And so, Mr. Miller went to Washington. I wish I could say the experience has been like Jimmy Stewart’s in ‘Mr. Smith Goes to Washington.’ I wish I could say that I found Washington all I had ever dreamed it to be, the place where the great issues of the day are debated and solved, and great giants walk those hallowed halls. I so wanted Robert Louis Stevenson to be wrong when he wrote, "It is better to travel hopefully than to arrive."

    Unfortunately, what I discovered in Washington was truth, and truth did not set me free. It simply made me mad. It filled me with anger on behalf of Americans. You might still ask why I would want to take my own party to the woodshed. The answer is simple: My conscience made me do it.

    With the growl of the Marine sergeant he was, Senator Zell Miller leaves no doubt that he believes his own Democratic Party is badly out of step with most of the country and needs to shape up or ship out.

    As part of a stinging critique of the Democratic Party, Miller outlines key positions on important issues that can again make the party relevant for the entire nation. From tax cuts to welfare, gun control to the environment, the arts to education, immigration to terrorism, Miller identifies values that make sense to a growing majority of Americans.

    Miller’s candid analysis of the campaigns of Jimmy Carter and Bill Clinton further underscores his conclusion that the Democratic Party can no longer field a serious presidential challenge.

    Many party loyalists will not like what Senator Miller writes; yet his credentials are beyond question, for few Democrats have worked longer or stronger for the party and its candidates. Zell Miller has served in an elective office in each of the last six decades. When he left office as governor after two terms, he had an 85 percent approval rating, prompting the Washington Post to call him the most popular governor in the country. After getting to Washington, he became President Bush’s biggest Democratic supporter, but steadfastly refused to switch parties.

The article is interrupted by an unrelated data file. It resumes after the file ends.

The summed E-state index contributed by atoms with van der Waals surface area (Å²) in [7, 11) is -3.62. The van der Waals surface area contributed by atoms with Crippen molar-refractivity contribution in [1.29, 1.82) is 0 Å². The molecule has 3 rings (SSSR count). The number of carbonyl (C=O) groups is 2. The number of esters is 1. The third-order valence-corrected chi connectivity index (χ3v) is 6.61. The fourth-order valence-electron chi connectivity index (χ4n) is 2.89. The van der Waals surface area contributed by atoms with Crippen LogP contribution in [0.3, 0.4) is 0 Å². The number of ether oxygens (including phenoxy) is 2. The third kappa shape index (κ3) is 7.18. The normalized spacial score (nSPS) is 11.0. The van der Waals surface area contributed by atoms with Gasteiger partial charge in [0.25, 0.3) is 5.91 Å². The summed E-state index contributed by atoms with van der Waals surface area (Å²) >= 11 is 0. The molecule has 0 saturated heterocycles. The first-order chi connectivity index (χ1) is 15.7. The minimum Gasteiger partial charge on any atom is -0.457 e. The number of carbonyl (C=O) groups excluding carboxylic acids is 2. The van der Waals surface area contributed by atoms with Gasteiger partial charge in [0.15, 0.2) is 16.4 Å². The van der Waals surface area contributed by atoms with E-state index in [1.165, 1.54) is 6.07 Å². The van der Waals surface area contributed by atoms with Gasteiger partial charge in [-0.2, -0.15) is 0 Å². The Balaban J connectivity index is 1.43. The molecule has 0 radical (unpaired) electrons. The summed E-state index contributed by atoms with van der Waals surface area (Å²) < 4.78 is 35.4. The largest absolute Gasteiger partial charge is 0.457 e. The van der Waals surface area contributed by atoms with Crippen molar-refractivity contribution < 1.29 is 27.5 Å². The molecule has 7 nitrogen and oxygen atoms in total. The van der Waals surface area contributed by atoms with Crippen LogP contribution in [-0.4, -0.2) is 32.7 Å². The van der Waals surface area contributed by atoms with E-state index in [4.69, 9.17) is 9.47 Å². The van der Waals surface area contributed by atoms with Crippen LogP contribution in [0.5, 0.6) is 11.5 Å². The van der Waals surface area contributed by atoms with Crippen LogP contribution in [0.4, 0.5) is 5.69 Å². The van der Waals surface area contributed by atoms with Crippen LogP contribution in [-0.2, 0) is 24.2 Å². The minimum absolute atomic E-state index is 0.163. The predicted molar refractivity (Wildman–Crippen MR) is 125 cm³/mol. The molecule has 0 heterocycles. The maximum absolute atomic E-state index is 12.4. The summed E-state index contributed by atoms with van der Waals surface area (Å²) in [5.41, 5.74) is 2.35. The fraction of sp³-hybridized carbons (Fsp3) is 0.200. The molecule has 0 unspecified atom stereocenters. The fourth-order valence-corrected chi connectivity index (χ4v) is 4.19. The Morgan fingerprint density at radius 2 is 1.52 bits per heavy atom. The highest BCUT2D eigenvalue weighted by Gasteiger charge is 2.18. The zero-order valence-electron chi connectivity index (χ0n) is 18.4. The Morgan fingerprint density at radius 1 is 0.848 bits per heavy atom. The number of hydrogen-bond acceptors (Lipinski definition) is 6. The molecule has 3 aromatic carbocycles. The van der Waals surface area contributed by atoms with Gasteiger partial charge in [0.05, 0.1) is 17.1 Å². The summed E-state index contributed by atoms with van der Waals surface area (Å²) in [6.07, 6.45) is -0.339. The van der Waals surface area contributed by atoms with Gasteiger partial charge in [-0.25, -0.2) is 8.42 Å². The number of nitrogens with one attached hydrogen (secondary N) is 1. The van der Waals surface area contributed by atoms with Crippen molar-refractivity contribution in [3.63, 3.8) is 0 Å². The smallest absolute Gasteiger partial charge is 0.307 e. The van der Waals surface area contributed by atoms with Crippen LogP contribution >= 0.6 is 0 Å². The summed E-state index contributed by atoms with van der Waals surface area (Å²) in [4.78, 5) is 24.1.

A National Party No More is a firsthand account from the enigmatic senator who has confounded his Democratic colleagues. Driven by conscience and common sense, Senator Miller names the self-destructive direction of his party and stubbornly pulls the Democratic family toward reform.
  3. Pabst


    That is great new Maverick! Sen. Miller's endorsement along with Jeb Bush's continued popularity in Florida are important component's in keeping the South solid for the GOP. I've already noticed how Dean, Gephardt, and the Senate Democrats are softening on anti gun legislation (Daschle is co-sponsering a bill to shield firearms manufacturers from libel!) The Dem's clearly see the political liability in the South of subverting Second Amendment rights.

    A few weeks ago I was concerned that 2004 might parallel 1976 with Dean having a Carteresque climb from oblivion. I now see this as just another second term swamp for Bush, ala Ike, Nixon, Reagan, and Clinton.